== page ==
And while mammograms can help you to detect cancer before you can feel a lump, breast self-exams help you to be familiar with how your breasts look and feel so you can alert your healthcare professional if there are any changes.

Approaches to Breast Self-Exam
    •    In the Shower: Using the pads of your fingers, move around your entire breast in a circular pattern moving from the outside to the center, checking the entire breast and armpit area. Check both breasts each month feeling for any lump, thickening, or hardened knot.

    •    In Front of a Mirror: Visually inspect your breasts with your arms at your sides. Next, raise your arms high overhead. Look for any changes in the contour, any swelling, or dimpling of the skin, or changes in the nipples. Next, rest your palms on your hips and press firmly to flex your chest muscles. Left and right breasts will not exactly match—few women’s breasts do, so look for any dimpling, puckering, or changes, particularly on one side.

    •    Lying Down: When lying down, the breast tissue spreads out evenly along the chest wall. Place a pillow under your right shoulder and your right arm behind your head. Using your left hand, move the pads of your fingers around your right breast gently in small circular motions covering the entire breast area and armpit. Use light, medium, and firm pressure. Squeeze the nipple; check for discharge and lumps. Repeat these steps for your left breast.

And if you find a lump, schedule an appointment with your doctor, but don’t panic — 8 out of 10 lumps are not cancerous. Always call a physician whenever there are any concerns.

Clinical Breast Exam: Conducted by a healthcare professional who is trained to recognize many different types of abnormalities and warning signs, a clinical breast exam is performed in a healthcare office. This exam will most likely be completed by a family physician or gynecologist during an annual exam.

Along with self-exams, regular clinical breast exams are an important part of early detection, as an experienced professional may notice a suspicious place that fails to register as a warning in a self-exam, further recommending scheduling a follow-up mammogram.

Mammogram: An X-ray, a mammogram allows a qualified specialist to examine the breast tissue for any suspicious areas. The breast is exposed to a small dose of ionizing radiation that produces an image of the breast tissue.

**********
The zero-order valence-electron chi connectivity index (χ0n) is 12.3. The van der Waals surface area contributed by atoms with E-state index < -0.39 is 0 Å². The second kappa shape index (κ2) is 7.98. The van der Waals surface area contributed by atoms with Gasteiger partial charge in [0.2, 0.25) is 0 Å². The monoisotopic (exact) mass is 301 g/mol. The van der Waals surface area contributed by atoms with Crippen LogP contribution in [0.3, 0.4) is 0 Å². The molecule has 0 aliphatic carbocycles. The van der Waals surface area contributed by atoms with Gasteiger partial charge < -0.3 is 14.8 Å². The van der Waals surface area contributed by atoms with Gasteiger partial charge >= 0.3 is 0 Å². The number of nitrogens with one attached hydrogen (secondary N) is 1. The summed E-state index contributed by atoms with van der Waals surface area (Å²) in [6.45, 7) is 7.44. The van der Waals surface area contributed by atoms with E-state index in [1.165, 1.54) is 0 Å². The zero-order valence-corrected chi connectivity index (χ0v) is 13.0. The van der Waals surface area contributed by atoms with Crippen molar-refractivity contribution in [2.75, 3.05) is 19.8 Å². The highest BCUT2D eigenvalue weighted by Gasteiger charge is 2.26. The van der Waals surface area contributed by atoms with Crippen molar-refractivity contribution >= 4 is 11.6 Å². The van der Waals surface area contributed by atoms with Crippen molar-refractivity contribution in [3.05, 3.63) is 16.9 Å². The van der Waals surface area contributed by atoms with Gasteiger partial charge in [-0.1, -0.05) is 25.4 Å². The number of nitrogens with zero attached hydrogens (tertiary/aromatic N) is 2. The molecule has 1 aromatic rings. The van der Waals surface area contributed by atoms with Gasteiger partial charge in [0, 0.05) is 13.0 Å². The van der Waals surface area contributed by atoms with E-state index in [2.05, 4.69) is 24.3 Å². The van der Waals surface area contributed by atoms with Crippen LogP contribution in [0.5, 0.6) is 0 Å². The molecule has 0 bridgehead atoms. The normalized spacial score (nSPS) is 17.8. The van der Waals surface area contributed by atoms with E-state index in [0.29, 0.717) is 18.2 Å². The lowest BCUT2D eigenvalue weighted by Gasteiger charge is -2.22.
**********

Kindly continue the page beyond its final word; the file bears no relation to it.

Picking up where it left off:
With technological advancements, mammograms can often show a breast lump before it can be felt. They also may show tiny clusters of calcium called microcalcifications—while usually non-cancerous, they can be an early (and the only) presenting sign of breast cancer. Lumps or specks can be caused by cancer, fatty cells, or other conditions like cysts and further tests may be needed to find out if abnormal cells are present. If the mammogram shows an abnormal area of the breast, the doctor will order additional tests offering clearer, more detailed image of that area.

Although lumps are usually non-cancerous, the only way to be certain is to perform additional testing, such as an ultrasound or MRI. If they reveal that the mass is solid, your radiologist may recommend a biopsy, a procedure in which cells are removed from a suspicious area to check for the presence of cancer.

The report issued this month by the American Cancer Society is an important sign underscoring that early detection, self-exams, clinical and mammogram screening along with improved treatments are helping women survive breast cancer.

We must remain vigilant in supporting one another to take action in early detection and talk openly and often about screening and self-exams. Breast cancer in the U.S. remains the most commonly diagnosed cancer among women and the second deadliest. Join me and millions of others in supporting one another and talking more often to order to bring awareness of early detection through self-exams and mammograms – it is vital in sustaining the decline in deaths and making all the difference!